This concentration of power is handy during a crisis—when there is a single-source solution that can unlock liquidity, make markets work quickly, and avoid the pain of what might be an extended dislocation. But different manifestations of concentration risk emerge after the crisis is over. The first risk factor is that the best long-term systemic protection might emerge out of a distributed instead of a concentrated structure (the same idea that suggests diversification is important even if it means giving up immediate returns). The companion consideration is how bad things might get if centralized decision-makers are wrong, or if they are right on policy but their response has unanticipated adverse consequences. The market indicators shown below, among other data points, are used by very smart people to reach opposite conclusions. Inflation hawks want the Fed to move away from its accommodative policies now while labor doves want those same policies to remain accommodative; deficit hawks want the Fed to stop monetizing the federal deficit now while others want the monetization to continue. Even if the concentration of power is essential to crisis management, is it good for long-term management or is it safer to let the broad market figure out a consensus view?

Market indicators chart


The second risk factor is whether this concentration of power ever unwinds. Will the Fed foster a reversion to a market where prices are set solely—or even largely—by free negotiations between buyers and sellers of risk? Giving up influence is challenging, but especially when a lot of important people think that the consolidated approach is the best way to respond to the pressures of COVID surges, still high unemployment rates despite large numbers of job openings, the Fed’s dual mandate, and massive deficit spending. Have we entered the realm of a permanently managed rates market, and what might that mean across operations, borrowing, and investing activities? And if we start to transition back, how will the unwind work, how long will it take, and how much balance sheet dislocation will we have to absorb before we find the new normal?

The third consideration is specific to the Fed: The Fed Chairman is an appointed position and Jerome Powell’s term is up in February 2022. We live in a moment of hyper-politicization, where there are bitter arguments about all sorts of issues that directly and indirectly involve the Fed. Competition over the prioritization between the two Fed mandates is a major pressure point, centering on wealth inequality and the interests of financial asset owners versus wage earners; but there are also voices calling for the Fed to expand its focus beyond the two mandates and to become a more active agent in the pursuit of all sorts of policy goals. Will Fed leadership remain independent and where will its focus be on the dual mandate continuum—or on additional mandates? These questions carry massive and varied risks.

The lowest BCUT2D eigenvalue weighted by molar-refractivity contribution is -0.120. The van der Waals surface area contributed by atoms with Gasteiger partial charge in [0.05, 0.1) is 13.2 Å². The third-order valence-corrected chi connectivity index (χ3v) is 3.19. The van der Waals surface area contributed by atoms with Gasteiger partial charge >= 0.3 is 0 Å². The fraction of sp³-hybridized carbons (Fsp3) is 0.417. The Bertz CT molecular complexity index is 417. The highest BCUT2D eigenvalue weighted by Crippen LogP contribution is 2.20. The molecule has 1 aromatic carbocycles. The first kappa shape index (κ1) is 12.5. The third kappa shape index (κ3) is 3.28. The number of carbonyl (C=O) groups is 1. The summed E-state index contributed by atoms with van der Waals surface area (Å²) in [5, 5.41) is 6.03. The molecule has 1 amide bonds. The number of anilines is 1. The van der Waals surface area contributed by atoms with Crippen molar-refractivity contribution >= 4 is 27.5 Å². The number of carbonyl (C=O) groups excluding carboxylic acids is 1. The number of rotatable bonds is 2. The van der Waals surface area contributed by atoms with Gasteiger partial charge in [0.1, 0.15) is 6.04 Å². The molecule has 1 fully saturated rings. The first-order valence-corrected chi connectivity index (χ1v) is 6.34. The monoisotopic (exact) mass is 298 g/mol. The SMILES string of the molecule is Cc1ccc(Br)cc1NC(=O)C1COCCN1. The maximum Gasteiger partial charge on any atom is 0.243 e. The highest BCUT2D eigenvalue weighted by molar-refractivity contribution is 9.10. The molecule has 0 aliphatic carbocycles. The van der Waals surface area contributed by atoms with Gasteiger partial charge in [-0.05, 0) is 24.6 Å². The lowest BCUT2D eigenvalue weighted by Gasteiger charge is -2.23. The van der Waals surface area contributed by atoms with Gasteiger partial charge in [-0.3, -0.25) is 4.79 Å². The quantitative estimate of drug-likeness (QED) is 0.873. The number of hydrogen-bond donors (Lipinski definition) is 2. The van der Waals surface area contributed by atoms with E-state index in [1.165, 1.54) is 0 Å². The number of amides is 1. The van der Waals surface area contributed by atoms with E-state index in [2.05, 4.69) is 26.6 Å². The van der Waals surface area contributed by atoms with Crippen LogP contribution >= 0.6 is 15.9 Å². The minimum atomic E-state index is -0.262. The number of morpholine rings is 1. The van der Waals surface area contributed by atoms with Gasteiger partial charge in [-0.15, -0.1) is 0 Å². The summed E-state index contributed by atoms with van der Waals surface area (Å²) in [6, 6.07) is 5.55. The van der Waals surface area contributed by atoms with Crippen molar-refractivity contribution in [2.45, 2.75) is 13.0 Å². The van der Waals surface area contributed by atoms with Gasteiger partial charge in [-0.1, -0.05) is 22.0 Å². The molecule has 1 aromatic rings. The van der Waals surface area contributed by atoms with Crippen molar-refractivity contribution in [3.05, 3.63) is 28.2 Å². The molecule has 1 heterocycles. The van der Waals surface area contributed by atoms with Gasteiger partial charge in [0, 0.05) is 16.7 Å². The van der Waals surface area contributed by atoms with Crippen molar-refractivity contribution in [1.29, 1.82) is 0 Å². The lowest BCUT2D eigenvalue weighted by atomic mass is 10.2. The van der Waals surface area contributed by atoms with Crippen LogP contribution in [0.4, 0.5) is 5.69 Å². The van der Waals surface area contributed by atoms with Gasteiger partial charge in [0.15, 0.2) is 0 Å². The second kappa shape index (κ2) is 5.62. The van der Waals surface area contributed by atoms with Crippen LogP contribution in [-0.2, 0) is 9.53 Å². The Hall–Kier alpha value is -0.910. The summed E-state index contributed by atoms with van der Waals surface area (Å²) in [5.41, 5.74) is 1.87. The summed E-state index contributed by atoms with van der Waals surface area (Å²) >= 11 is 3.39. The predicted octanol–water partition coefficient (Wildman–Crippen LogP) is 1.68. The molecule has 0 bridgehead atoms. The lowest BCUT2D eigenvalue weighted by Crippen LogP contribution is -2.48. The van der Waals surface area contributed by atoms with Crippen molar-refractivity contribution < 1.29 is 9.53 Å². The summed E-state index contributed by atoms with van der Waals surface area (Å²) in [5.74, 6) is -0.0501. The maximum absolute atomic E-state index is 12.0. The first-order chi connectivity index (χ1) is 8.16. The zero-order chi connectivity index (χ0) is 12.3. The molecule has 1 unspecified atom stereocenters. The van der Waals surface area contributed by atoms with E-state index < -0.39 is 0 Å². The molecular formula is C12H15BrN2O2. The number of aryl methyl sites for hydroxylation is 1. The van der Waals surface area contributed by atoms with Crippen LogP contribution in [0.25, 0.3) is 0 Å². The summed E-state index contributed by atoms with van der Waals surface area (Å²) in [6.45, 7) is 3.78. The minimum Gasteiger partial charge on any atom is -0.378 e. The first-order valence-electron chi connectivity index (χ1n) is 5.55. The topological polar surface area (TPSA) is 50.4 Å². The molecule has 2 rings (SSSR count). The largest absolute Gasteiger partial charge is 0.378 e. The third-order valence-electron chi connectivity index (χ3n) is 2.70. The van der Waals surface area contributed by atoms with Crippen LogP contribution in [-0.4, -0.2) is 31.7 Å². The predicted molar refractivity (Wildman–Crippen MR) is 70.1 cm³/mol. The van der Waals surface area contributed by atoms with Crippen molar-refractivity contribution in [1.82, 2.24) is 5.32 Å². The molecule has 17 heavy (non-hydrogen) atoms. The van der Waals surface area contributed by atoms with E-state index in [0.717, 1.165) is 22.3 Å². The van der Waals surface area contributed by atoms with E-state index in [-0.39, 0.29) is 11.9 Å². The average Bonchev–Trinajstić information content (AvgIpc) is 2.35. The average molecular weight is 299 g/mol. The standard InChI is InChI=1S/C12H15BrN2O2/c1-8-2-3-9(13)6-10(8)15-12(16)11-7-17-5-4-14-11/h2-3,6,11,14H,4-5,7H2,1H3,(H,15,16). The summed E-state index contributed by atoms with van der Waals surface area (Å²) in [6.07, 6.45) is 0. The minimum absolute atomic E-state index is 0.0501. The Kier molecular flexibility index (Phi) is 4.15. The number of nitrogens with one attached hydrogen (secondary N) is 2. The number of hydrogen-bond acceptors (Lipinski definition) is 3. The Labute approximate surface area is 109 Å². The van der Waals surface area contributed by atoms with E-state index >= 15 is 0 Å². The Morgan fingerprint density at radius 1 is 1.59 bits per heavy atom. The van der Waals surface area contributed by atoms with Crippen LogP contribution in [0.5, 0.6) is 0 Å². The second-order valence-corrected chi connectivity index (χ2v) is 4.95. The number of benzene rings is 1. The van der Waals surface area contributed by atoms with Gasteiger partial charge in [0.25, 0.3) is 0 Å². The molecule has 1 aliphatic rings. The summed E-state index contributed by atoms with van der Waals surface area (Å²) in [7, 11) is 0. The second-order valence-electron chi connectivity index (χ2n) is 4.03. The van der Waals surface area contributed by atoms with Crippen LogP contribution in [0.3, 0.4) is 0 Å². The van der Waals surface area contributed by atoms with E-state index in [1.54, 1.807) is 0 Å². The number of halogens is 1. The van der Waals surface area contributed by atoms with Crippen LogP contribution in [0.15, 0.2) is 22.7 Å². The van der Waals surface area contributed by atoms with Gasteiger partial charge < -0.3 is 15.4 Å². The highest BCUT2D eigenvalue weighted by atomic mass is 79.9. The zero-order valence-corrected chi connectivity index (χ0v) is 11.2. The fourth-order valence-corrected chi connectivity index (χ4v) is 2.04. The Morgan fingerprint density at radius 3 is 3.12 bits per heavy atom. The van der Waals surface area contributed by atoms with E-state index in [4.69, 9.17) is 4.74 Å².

The Fed has always been important, but during the past 13+ years it has achieved mind-boggling influence over the global capital markets, fueled largely by two crises that combined to solidify Quantitative Easing as a policy tool of choice by the keepers of the world’s only unconstrained balance sheet. Maybe this is all a good thing, or maybe in 2008 we opened Pandora’s Box; we can hope for the former, but we should position resources in anticipation for the latter.

Please stay healthy and safe and reach out to me by email ejordahl@kaufmanhall.com or phone at (224) 724-3134 with questions or if we can help in any way.

Meet the Author
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eric-jordahl

Eric Jordahl

Managing Director
Eric Jordahl directs Kaufman Hall’s Treasury and Capital Markets practice and focuses on helping healthcare organizations nationwide by providing Treasury-related transactional, strategic, and management support across all financial assets and liabilities.